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People Analytics 101

Published 12 Oct 2020
6 min read
People Analytics 101

How long does it take to hire and train new employees? Do you know how to get the most out of your people? What patterns can we see in employee turnover? Are learning and development programs having an impact on performance? While the answers to these questions aren’t exactly crystal clear, you no longer have to rely on intuition or guesswork to understand them. Businesses today want to extract the most value from their talent. To do so, you’ve got to learn what motivates and drives employees to perform. Over the last decade, there’s been an explosion of interest in data-driven decision-making. Data analytics is used across a range of business functions, from finance right through to strategy. However, it was only until recently that humans were placed in the centre of analytics to measure, analyse and predict employee behaviour.

What is people analytics?

For a more formal definition, people analytics (also known as talent or HR analytics) is the “deeply data-driven and goal-focused method of studying all people processes, functions, challenges, and opportunities at work to elevate these systems and achieve sustainable business success”. In layman’s terms, people analytics is about being able to utilise and interpret human-oriented data to understand problems, aid decision-making and anticipate future developments that improve employee performance. The beauty is that big data is used throughout the entire employee lifecycle – from acquisition to performance management and retention. Three distinct factors have triggered the unprecedented interest in human-centred analytics:

  1. The rapid uptake in big data and data analytics as a result of software and technological advancements.
  2. Pressure being placed on HR departments to justify decisions based on measurable outcomes. Rather than using traditional means such as subjective judgement and intuition, businesses are now opting for decisions to be made based on analytics.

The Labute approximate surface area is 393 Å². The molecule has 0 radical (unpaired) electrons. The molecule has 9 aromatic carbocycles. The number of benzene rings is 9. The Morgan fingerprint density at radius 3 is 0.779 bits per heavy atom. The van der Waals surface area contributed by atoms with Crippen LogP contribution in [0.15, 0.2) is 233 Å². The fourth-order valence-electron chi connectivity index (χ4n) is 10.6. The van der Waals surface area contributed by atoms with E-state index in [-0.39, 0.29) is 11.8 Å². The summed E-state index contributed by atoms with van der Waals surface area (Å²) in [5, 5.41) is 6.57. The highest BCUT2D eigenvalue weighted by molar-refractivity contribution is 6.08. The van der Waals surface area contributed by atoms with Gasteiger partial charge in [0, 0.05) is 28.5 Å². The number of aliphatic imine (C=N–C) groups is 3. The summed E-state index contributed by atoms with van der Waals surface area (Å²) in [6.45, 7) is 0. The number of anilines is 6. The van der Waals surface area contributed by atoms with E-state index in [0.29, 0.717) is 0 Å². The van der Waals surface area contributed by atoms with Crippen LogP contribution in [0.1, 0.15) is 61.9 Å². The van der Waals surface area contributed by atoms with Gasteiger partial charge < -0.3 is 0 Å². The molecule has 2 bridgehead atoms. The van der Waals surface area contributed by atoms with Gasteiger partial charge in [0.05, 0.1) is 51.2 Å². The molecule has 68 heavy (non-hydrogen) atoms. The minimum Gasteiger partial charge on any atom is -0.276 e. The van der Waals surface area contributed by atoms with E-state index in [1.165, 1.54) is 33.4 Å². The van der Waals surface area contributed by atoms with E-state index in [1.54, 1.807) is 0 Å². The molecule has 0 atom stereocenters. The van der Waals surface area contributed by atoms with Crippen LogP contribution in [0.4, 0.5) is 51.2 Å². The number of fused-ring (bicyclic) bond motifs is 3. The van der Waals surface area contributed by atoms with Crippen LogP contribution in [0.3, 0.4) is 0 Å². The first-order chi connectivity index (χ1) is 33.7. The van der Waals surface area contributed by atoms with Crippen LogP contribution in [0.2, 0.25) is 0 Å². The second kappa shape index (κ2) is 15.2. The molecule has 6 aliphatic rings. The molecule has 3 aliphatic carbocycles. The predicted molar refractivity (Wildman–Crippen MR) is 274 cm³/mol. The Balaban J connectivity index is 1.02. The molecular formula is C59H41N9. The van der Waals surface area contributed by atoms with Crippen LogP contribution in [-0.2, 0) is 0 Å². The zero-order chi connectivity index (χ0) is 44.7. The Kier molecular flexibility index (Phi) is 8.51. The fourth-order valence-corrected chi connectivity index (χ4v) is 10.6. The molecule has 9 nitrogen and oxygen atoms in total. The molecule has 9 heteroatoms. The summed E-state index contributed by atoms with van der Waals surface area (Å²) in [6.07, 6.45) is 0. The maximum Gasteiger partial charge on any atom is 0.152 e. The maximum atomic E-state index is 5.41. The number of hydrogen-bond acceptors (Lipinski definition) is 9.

3. Majority of HR departments are already sitting on a gold mine of employee data, such as demographics, performance outcomes, training, job history and salary. It’s only until recently that businesses have seen the potential in leveraging this data for goal-related purposes.

Most HR departments already collect big data surrounding their people, so why is there a need for a specialised area of analytics? While data collection can help you get started, merely possessing this information isn’t enough. Without decoding and understanding the data, the information will appear meaningless. After all, it’s no use having all the ingredients to bake a cake without the recipe.

Understanding big data

Big data refers to the body of information that’s gathered and aggregated to evaluate and plan for key HR practices. This includes recruitment, onboarding, talent management, engagement, training, performance and retention.

Descriptive and predictive analytics

Generally speaking, two types of analytics are used to produce insights about a company’s people. The first is descriptive analysis, which focuses on gathering and analysing data that’s representative of the current state or historical events. Descriptive analysis is commonly associated with questions like ‘what is happening?’ or ‘what has happened?’. On the other hand, forecasting future events or outcomes based on current and historical data is known as predictive analysis. The purpose here is to answer questions like ‘what might happen?’. This kind of analytics requires additional statistical techniques such as data mining and machine learning to detect patterns in data. Image showing a team having a discussion at work